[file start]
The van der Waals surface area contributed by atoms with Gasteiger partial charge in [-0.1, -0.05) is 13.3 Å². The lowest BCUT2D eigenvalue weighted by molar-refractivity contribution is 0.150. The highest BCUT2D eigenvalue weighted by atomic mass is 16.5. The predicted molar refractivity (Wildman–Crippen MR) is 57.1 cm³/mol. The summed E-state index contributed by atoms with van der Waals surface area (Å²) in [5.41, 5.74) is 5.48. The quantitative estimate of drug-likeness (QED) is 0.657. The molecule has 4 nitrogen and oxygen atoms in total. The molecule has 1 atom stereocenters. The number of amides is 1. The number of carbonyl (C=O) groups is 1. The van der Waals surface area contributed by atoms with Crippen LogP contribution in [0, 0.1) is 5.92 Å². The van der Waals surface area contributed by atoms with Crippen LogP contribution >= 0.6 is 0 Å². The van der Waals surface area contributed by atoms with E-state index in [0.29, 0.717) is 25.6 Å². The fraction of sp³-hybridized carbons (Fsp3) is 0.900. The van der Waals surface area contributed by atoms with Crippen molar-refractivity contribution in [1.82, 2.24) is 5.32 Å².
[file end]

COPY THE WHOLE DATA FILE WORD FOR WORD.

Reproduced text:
The van der Waals surface area contributed by atoms with Gasteiger partial charge in [-0.1, -0.05) is 13.3 Å². The lowest BCUT2D eigenvalue weighted by molar-refractivity contribution is 0.150. The highest BCUT2D eigenvalue weighted by atomic mass is 16.5. The predicted molar refractivity (Wildman–Crippen MR) is 57.1 cm³/mol. The summed E-state index contributed by atoms with van der Waals surface area (Å²) in [5.41, 5.74) is 5.48. The quantitative estimate of drug-likeness (QED) is 0.657. The molecule has 4 nitrogen and oxygen atoms in total. The molecule has 1 atom stereocenters. The number of amides is 1. The number of carbonyl (C=O) groups is 1. The van der Waals surface area contributed by atoms with Crippen LogP contribution in [0, 0.1) is 5.92 Å². The van der Waals surface area contributed by atoms with Crippen LogP contribution >= 0.6 is 0 Å². The van der Waals surface area contributed by atoms with E-state index in [0.29, 0.717) is 25.6 Å². The fraction of sp³-hybridized carbons (Fsp3) is 0.900. The van der Waals surface area contributed by atoms with Crippen molar-refractivity contribution in [1.82, 2.24) is 5.32 Å².